While Lutheran theology goes beyond the forensic (which is one of its beauties), by founding itself on the forensic (e.g. the Church stands or falls on [forensic] justification) Orthodoxy finds this forensic center alters the spiritual life that Christians are called to engage and grow into in Christ by displacing communion with God. I have noticed that centering around the forensic as the primary starting point changes preaching, liturgy, ecclesiology, and the entire spiritual expectation of the average Christian. Lutheranism preserves much that belongs to historic Christianity, and this is wonderful. However, the way it characterizes God in the forensic-led paradigm is often alarming to those who know Him through the worship of the Orthodox Church, which is centered in communion with the Trinity.

Eric, thank you for your kind discussion.

Rev. Eric J Brown said...

On the biggest issue, I do think the East overlooks Judicial themes in Scripture, and as such misses an aspect of salvation, and ends up twisting and deflecting the East's approach (and I think this has developed from and beyond the Schism - a lot of which I blame upon ego and power plays on the part of both Rome and Constantinople).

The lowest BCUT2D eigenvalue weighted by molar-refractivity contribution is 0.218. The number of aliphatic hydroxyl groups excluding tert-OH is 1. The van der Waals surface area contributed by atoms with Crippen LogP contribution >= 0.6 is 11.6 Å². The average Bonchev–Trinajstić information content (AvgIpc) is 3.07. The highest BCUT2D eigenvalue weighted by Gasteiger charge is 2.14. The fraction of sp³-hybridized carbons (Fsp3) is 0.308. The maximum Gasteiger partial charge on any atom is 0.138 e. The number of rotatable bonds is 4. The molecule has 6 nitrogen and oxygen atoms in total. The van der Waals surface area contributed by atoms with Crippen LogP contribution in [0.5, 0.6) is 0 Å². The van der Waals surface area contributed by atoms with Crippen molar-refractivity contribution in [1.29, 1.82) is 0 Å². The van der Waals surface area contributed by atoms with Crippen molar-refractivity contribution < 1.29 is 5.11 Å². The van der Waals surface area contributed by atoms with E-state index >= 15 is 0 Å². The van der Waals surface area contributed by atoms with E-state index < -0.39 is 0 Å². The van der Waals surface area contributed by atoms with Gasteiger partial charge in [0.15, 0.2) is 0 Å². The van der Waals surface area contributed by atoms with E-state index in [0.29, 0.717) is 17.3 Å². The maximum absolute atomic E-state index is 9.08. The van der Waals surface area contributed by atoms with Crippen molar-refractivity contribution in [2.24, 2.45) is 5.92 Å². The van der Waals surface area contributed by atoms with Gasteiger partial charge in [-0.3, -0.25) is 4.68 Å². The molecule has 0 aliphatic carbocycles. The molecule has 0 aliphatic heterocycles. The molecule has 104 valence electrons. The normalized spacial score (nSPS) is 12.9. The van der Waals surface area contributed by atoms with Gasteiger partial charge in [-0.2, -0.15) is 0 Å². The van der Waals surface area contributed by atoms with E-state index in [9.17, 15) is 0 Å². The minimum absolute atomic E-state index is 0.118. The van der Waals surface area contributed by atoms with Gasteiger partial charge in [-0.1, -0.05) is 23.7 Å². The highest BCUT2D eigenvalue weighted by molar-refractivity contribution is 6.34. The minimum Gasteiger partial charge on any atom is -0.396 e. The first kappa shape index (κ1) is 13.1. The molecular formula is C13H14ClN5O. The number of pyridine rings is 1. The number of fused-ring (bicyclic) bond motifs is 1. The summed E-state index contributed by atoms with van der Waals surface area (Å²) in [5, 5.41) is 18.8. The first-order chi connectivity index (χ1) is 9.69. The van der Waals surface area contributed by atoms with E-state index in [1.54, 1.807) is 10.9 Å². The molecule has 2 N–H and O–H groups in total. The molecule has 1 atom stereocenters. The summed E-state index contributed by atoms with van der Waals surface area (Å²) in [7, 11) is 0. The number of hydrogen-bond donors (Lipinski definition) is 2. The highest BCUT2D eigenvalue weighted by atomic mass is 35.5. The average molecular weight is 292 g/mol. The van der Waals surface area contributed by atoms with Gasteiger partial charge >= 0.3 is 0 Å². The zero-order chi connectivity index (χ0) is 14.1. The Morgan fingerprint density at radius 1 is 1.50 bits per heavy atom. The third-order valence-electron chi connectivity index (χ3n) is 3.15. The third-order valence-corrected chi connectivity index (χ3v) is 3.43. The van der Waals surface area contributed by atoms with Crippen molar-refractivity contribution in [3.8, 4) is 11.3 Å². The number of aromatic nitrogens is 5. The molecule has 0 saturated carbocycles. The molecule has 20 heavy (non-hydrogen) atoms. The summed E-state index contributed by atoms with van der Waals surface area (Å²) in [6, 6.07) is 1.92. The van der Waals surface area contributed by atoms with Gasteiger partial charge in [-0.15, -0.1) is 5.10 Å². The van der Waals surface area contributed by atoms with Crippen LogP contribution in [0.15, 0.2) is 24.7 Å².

For example, Isaiah 1 is highly legal - "Hear o heavens, and give ear O earth; for the Lord has spoken. Children I have reared up and brought up, but they have rebelled against me." That is old school legal complaint - and it continues, recounting the transgressions of the Law that Israel has done, until it gets to the climax - "Come now, let us reason together" - that reason is dispute - legally argue our positions... in the Greek let us "dielegxhthomen" - let us have the dialectic argument of guilt and justification - let us be forensic about this - though your sins are like scarlet, they shall be white as snow, they are are red like crimson, they shall become like wool.